During the last two Thursday’s, students from Vaughn High School
came to the Eli’s Cheesecake/Wright College Farmers Market for a seminar led by
Drusilla Banks, Specialist in Nutrition and Food for the University of Illinois
Extension. Drusilla is housed at Wright College in a satellite office for
After a presentation on various types of apples and other fresh
foods from the Farmers Market, students enjoyed a continental breakfast at the
Eli’s Cheesecake Bakery Cafe and then received Farmers Market Dollars so they
could buy their own produce and flowers from the Market.
Drusilla welcomes the students from Mr. Snakenborg’s class to the Farmer’s Market.
The history of the University of Illinois Extension dates back to 1862 under the Presidency of Abraham Lincoln when the Morrill Act was passed. This law established the land grant system of universities to make higher education accessible to all people in the United States. Today the statement of purpose for Extension is to help people help themselves “through an educational process which uses scientific knowledge focused on issues and needs.”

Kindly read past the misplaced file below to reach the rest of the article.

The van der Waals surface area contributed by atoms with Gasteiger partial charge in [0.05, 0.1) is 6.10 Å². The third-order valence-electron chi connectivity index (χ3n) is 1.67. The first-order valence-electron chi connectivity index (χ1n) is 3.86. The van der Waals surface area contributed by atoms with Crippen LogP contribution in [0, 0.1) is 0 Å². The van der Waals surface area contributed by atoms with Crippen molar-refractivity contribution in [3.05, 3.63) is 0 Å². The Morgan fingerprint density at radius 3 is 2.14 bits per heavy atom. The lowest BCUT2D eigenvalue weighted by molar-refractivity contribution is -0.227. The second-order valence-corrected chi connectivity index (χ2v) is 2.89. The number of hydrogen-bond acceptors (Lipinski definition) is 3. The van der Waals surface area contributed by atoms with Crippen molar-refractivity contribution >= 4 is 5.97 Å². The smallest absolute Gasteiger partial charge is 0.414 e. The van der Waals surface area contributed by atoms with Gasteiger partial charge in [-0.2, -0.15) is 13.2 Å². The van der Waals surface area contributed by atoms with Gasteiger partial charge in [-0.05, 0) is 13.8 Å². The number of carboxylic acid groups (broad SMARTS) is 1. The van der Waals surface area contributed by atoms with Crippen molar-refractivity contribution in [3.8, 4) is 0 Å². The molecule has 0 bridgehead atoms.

We are grateful for the Extension’s expanded programs in the Chicago Metropolitan Area and to have Drusilla Banks presence at Wright
After the program, students get to shop at the Eli’s Cheesecake/Wright College Farmers Market. The students and Mr. Snakenborg sample the produce at Liz Madsen’s stand.
The University of Illinois Extension provided bags with information on both Wright College and the Extension. The bags were perfect for collecting purchasesf from the Market. Above the students are at the display by Nichols Farm.
The Eli’s Cheesecake/Wright College Farmers Market would not be possible without the exceptional effort of Kathy Kirby, a Master Gardener and friend to Eli’s, who made each Thursday so special. Above the students and Kathy check out a table with crafts produced by Vaughn students.
Mr. Murray’s Culinary Arts Class from Vaughn visited us one week before for Drusilla’s program and to shop the Farmers Market.
Flowers from UrbanMeadows, a program of Thresholds, were very popular this summer.
Drusilla helps a student decide on which types of apples to purchase from Nichols Farms.